SQL Variables for Queries and Stored Procedures in SQL Server, Oracle and PostgreSQL
By: Andrea Gnemmi | Updated: 2022-09-19 | Comments | Related: More > Other Database Platforms
We all know how convenient it is to use SQL variables in queries and stored procedures, but there are big differences in the SQL statement syntax and use of variables for Microsoft SQL Server, Oracle and PostgreSQL which we will cover in this tutorial.
In this tutorial we will review the different ways to declare and use variables and placeholders in SQL Server, Oracle and PostgreSQL. We will also see the various differences in syntax and logic as well as types of variables for various SQL databases.
As always, we will use the github freely downloadable database sample Chinook, as it is available in multiple RDBMS formats. It is a simulation of a digital media store, with some sample data, all you have to do is download the version you need and you have all the scripts for data structure and all the inserts for data.
Declaring and Using SQL Variables for Queries
In SQL Server we can define variables, also known as local variables, both in ad hoc queries and in Stored Procedures with T-SQL logic. The process is quite straightforward using the DECLARE clause in both cases and the variables are identified by a preceding "@" plus the variable name.
Let's look at a quick SELECT statement in the following example using variables in a query where we need to calculate the total purchased by customer for the first half of 2012.
declare @date_start as date = '01/01/2012' -- value of the variable declare @date_end as date = '07/01/2012' -- value of the variable select invoice.customerid, firstname + ' ' + lastname as CustomerName, sum(total) as total_first_semester from Invoice inner join Customer on invoice.CustomerId = Customer.CustomerId where InvoiceDate >= @date_start and InvoiceDate < @date_end group by invoice.customerid, firstname + ' ' + lastname
AsAs you can see, there are two declare statements for the two variables with DATE data type and assigned values to them. I then used those variables in the WHERE clause instead of typing the dates. The obvious advantage of doing that is that if we're going to use those dates in more than one place or change them, we just need to modify the value assigned to the local variable. Quite easy!
In Oracle is possible to define variables in queries, procedures and packages with some differences between the way in which it can be done.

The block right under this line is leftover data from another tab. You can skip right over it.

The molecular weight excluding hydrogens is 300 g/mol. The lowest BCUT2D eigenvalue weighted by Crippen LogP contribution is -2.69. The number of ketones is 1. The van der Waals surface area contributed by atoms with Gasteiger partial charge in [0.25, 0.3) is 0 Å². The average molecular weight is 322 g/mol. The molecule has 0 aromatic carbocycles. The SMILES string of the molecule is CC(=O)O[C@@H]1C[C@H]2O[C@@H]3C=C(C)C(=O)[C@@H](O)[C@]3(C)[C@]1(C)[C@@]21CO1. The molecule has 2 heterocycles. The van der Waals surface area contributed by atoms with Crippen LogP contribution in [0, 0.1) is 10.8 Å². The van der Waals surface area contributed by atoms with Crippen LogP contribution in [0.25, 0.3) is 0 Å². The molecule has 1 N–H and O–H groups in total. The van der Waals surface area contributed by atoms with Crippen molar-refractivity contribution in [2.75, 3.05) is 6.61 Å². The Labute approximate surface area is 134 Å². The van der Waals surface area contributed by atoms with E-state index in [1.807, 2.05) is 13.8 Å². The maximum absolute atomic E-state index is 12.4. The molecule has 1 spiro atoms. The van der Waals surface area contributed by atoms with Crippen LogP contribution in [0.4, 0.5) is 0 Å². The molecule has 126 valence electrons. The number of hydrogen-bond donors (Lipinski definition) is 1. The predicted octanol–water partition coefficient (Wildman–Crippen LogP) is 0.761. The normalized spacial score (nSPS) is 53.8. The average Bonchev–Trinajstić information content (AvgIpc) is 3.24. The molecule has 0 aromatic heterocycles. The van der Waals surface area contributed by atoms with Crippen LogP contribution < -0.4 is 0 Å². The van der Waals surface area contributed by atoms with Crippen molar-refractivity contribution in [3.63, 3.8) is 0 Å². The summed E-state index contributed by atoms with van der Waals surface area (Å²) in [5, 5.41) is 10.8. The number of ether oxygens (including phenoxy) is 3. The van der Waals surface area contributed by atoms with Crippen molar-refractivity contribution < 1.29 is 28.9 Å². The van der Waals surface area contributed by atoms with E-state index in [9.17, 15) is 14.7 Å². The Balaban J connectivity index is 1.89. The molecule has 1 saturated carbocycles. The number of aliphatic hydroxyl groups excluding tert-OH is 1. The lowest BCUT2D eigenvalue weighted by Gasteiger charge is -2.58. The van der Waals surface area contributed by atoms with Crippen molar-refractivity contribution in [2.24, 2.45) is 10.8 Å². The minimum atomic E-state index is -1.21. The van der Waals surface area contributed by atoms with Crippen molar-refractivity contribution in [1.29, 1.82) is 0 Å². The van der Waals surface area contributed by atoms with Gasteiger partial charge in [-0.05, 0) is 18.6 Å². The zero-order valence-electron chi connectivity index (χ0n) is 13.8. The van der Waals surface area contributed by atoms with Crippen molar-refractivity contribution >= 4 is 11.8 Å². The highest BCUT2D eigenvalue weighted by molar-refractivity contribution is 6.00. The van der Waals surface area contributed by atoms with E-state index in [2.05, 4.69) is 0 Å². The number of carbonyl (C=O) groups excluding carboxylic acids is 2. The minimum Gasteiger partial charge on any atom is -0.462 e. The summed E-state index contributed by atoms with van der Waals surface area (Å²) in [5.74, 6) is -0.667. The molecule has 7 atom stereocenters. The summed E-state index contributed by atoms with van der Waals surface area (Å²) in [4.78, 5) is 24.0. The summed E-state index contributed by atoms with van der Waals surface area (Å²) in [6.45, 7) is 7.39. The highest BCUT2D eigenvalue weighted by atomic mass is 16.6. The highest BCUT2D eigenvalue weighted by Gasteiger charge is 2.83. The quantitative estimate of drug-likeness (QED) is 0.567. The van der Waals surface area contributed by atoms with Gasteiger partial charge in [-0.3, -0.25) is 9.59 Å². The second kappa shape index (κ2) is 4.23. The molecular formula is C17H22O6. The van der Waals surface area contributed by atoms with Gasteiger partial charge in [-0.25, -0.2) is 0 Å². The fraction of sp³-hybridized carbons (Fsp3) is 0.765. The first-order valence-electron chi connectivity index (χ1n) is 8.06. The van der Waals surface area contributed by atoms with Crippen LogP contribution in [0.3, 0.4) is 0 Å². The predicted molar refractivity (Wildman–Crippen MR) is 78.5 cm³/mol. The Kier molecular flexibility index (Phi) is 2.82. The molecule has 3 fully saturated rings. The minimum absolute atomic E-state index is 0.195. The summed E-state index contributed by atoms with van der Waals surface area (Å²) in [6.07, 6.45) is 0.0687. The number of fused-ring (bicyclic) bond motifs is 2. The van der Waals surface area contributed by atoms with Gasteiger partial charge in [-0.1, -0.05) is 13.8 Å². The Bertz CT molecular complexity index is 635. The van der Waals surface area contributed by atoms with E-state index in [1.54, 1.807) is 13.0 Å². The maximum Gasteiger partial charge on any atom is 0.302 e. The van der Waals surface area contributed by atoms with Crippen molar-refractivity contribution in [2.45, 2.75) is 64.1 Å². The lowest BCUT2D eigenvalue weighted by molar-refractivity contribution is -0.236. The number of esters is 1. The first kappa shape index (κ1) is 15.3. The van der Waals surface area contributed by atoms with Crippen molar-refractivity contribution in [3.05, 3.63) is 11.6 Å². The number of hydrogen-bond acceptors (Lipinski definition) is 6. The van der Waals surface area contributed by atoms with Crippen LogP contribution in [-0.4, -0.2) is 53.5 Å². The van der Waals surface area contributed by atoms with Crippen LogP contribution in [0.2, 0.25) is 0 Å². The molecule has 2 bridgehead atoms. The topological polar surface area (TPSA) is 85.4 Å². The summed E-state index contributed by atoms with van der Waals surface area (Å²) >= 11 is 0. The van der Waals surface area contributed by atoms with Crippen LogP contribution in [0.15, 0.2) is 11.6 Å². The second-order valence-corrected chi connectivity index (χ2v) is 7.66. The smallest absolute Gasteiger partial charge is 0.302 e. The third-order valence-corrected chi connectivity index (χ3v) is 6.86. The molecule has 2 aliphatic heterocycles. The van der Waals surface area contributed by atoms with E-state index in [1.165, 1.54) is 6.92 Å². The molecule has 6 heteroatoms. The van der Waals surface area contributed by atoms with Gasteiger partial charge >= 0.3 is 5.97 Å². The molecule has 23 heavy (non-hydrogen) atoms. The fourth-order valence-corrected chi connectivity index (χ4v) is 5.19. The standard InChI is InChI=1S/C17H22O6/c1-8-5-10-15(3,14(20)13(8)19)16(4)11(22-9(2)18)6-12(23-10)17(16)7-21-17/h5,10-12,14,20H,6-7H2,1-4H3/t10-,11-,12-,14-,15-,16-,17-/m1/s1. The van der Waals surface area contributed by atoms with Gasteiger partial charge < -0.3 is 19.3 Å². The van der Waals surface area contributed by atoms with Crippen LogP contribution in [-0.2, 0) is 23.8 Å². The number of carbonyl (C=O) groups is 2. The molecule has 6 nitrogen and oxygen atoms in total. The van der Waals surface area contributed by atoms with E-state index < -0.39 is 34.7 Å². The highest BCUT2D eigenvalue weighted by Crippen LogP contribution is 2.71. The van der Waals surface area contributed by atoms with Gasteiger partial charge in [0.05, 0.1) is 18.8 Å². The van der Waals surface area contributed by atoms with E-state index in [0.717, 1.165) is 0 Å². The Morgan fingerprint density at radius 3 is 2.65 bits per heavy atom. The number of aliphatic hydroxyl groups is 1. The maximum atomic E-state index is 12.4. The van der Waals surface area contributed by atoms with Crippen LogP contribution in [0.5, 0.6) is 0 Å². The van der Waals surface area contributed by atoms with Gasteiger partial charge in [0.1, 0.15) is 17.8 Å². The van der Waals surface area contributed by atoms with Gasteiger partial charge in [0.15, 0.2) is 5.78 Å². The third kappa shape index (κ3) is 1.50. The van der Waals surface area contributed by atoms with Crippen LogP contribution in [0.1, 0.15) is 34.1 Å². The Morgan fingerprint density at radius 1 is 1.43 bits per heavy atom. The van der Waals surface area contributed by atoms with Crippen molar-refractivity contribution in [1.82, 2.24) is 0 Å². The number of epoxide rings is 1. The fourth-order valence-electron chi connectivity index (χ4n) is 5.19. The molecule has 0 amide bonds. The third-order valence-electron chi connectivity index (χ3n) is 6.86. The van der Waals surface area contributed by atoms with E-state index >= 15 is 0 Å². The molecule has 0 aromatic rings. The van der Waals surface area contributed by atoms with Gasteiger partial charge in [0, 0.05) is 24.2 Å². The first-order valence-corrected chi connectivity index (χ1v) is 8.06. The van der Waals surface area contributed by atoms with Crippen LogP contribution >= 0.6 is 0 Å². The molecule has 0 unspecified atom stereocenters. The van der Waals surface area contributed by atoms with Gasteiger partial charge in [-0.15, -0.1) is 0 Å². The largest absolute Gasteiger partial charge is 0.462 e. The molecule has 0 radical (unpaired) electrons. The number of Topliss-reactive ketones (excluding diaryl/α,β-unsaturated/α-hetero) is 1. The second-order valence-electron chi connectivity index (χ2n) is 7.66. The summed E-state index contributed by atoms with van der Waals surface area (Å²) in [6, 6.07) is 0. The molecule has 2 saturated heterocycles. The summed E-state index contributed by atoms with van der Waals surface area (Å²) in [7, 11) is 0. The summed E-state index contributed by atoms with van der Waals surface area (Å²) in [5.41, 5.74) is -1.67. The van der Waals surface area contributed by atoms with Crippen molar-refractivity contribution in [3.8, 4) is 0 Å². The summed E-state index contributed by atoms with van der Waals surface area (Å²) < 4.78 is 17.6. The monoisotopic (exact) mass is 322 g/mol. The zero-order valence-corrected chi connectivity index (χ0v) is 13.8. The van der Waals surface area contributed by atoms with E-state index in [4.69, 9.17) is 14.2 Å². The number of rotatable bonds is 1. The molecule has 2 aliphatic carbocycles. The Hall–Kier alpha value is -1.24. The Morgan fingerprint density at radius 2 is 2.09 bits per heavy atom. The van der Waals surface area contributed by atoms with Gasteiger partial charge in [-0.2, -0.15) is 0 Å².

First of all, we can have binding variables that are identified by a preceding ":".
In an ad hoc query they are used more as placeholders, and we do not need to use the DECLARE clause like in SQL Server.
SELECT chinook.invoice.customerid, firstname || ' ' || lastname as CustomerName, sum(total) as total_first_semester from chinook.Invoice inner join chinook.Customer on invoice.CustomerId = Customer.CustomerId where InvoiceDate >= to_date(:Date_Start,'mm/dd/yyyy') and InvoiceDate < to_date(:Date_End,'mm/dd/yyyy') group by invoice.customerid, firstname || ' ' || lastname;
As you can see I have inserted the :Start_date and :End_date as binding variables in the WHERE clause of the query (with a formatting for date) and when I run it I am prompted to insert the values.
There is also another syntax supported by queries that is much more similar to SQL Server.
DEFINE Date_Start = TO_DATE('01/01/2012','mm/dd/yyyy'); DEFINE Date_End = TO_DATE('07/01/2012', 'mm/dd/yyyy'); SELECT chinook.invoice.customerid, firstname || ' ' || lastname as CustomerName, sum(total) as total_first_semester from chinook.Invoice inner join chinook.Customer on invoice.CustomerId = Customer.CustomerId where InvoiceDate >= &Date_Start and InvoiceDate < &Date_End group by invoice.customerid, firstname || ' ' || lastname;
In this case I declare the variables with the DEFINE clause and assign them a value on the same line just like in SQL Server, then I used them in the WHERE clause, this time preceding them with an "&". Notice that in the declaration phase the "&" is not needed.
Both syntaxes and ways are supported in queries without the need of a PL/SQL block. In fact inside a PL/SQL block it is not possible to use a variable in order to filter data as we have just done above, because inside a block it is expected that the query assigns values to the variables with a SELECT .. INTO type of query, let's do an example extracting a specific customer First and Last name and return it using the DBMS_OUTPUT clause as I did in this tip: INSERT INTO for SQL Server, Oracle and PostgreSQL returning the value assigned to a variable.
SET SERVEROUTPUT ON DECLARE First_name VARCHAR2(40); Last_name VARCHAR2(20); BEGIN select firstname, lastname into First_name, Last_name from chinook.customer where customerid=10; DBMS_OUTPUT.PUT_LINE(First_name || ' ' || Last_name); END;
It is also possible to declare the variables as the same data type as a column in a table, in this way the variables are "anchored" to the column data type: if it changes the variable will also change.
SET SERVEROUTPUT ON DECLARE First_name chinook.customer.firstname%TYPE; Last_name chinook.customer.lastname%TYPE; BEGIN select firstname, lastname into First_name, Last_name from chinook.customer where customerid=10; DBMS_OUTPUT.PUT_LINE(First_name || ' ' || Last_name); END;
In PostgreSQL there is not the possibility to use variables in an ad hoc query (unless using or more properly abusing CTEs) but only in PL/pgSQL blocks, such as functions/procedures, but also as in line code blocks. As in the other RDBMS this is done with the clause DECLARE. Let's do the same example.
DO $$ DECLARE date_start DATE := '2012-01-01'; date_end DATE := '2012-07-01'; BEGIN create temp table temp_table (CustomerId integer, CustomerName character varying(61), total_first_semester numeric(10,2)); insert into temp_table SELECT "Invoice"."CustomerId", "FirstName"||' '||"LastName" as "CustomerName", sum("Total") as total_first_semester from "Invoice" inner join "Customer" on "Invoice"."CustomerId" = "Customer"."CustomerId" where "InvoiceDate" >= date_start and "InvoiceDate" < date_end group by "Invoice"."CustomerId", "FirstName" || ' ' || "LastName"; END $$; select * from temp_table